Gillen, Dillman climb to the top

Men's winner Aaron Gillen, left, and women's winner Sara Dillman are all smiles shortly after completing the 13.1-mile climb that is the annual Pier-to-Peak Half-Marathon

Men’s winner Aaron Gillen, left, and women’s winner Sara Dillman are all smiles shortly after completing the 13.1-mile climb that is the annual Pier-to-Peak Half-Marathon


While many understandably struggled to summit Gibraltar Peak during Sunday’s Pier-to-Peak half marathon, Aaron Gillen made it look easy.

The 31-year-old runner from Santa Barbara dashed from Stearns Wharf to the finish line, a total climb of just under 4,000 feet, in 1 hour, 33 minutes and 4 seconds.

To get an idea of Gillen’s domination, the second-place finisher, John Loftus, crossed in 1:42:15, more than nine minutes later.

“He was outta sight!” exclaimed Scott Devore, who finished two spots after Loftus.

Sara Dillman, a traveling nurse who is living in town until November, was the top female finisher and sixth overall with a time of 1:47:20.

Gillen, an elementary teacher at El Puente, becomes a three-time winner of the grueling event and added to a successful season in which he also won the Semana Nautica 15k race. He’s also prepping to race in the Long Beach Marathon in October, a distance he doesn’t normally run.

“I don’t have the perfect mechanics and every time I try to race a marathon, it just kicks my butt,” Gillen said after the race with only a small hint of fatigue. “I think the half is a good distance for me.”

That’s a safe assumption for Gillen, who also won the race in ’04 and ’06, the only other times he has competed in the race commonly referred to as the “world’s toughest half-marathon.”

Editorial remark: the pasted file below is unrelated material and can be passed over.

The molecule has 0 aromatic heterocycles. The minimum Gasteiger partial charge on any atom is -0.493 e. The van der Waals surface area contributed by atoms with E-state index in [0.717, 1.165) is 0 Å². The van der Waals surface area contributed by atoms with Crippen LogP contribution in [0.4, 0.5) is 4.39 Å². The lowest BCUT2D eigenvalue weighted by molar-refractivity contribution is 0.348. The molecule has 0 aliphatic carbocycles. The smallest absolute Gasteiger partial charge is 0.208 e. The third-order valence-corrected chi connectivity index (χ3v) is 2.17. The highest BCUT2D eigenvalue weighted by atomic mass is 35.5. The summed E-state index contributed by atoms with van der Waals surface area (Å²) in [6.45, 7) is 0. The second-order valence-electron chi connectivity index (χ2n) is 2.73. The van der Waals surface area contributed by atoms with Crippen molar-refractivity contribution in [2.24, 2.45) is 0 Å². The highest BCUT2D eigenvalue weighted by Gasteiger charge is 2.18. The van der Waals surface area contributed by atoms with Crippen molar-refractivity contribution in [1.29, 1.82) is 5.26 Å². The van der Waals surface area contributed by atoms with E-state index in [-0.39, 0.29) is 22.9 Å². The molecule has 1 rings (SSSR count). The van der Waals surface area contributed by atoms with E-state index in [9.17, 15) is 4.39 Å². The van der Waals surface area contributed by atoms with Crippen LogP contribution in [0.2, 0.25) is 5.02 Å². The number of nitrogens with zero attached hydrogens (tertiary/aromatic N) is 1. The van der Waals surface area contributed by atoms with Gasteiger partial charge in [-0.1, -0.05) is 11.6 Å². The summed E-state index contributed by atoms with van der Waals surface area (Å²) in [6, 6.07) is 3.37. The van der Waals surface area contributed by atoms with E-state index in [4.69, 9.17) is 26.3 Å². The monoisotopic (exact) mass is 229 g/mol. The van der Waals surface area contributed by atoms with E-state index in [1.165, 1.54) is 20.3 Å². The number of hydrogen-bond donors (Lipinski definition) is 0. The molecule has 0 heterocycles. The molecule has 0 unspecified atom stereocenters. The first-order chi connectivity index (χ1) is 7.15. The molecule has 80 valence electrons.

When it comes to the Pier-to-Peak, there may be more prestigious races but few more scenic. After breaking through a dense fog that blanketed the city and foothills, the runners were rewarded with a view to behold. The marine layer’s thick tendrils surrounded the mountains a little like the Pacific Ocean lapping at the Channel Islands.

“It was beautiful on the way up,
you were running above the clouds
for a little bit.” Dillman said of the
sensation of emerging from the
mist into plentiful sunshine.”


Two hundred and sixty-two competitors conquered the 13.1-mile course that began at the dolphin fountain and quickly made its way uptown on Santa Barbara St. before heading past the Mission and along Mission Ridge towards Gibraltar Road. Once the trail crossed Mountain Drive, the course quickly increased its slope from hard to extremely difficult.

From here, other that Dillman, many who had success had been there before.

Second-place women’s finisher Andrea McLarty raced last year just three months after giving birth to her second child. McLarty, active in the local running scene, was happy with her performance considering she had just competed in the long-course S.B. Triathlon the week before.

Top men’s finishers Loftus and Devore also have plenty of experience with the course. They are two-fifths of a five-man team that competed in the Are You Tough Enough race in April. The steep climb on Gibraltar Road is just a small portion of that 100-kilometer relay.

One thing is for certain.

On this day, nobody better be asking Gillen if he’s tough enough; we already know the answer.


  1. Donna Gemberling says

    What a great Site! I am so happy that you began this! What a great and simple way to keep up on local sports, not to mention how fun it is for that athletes to see their names in print! Thank you!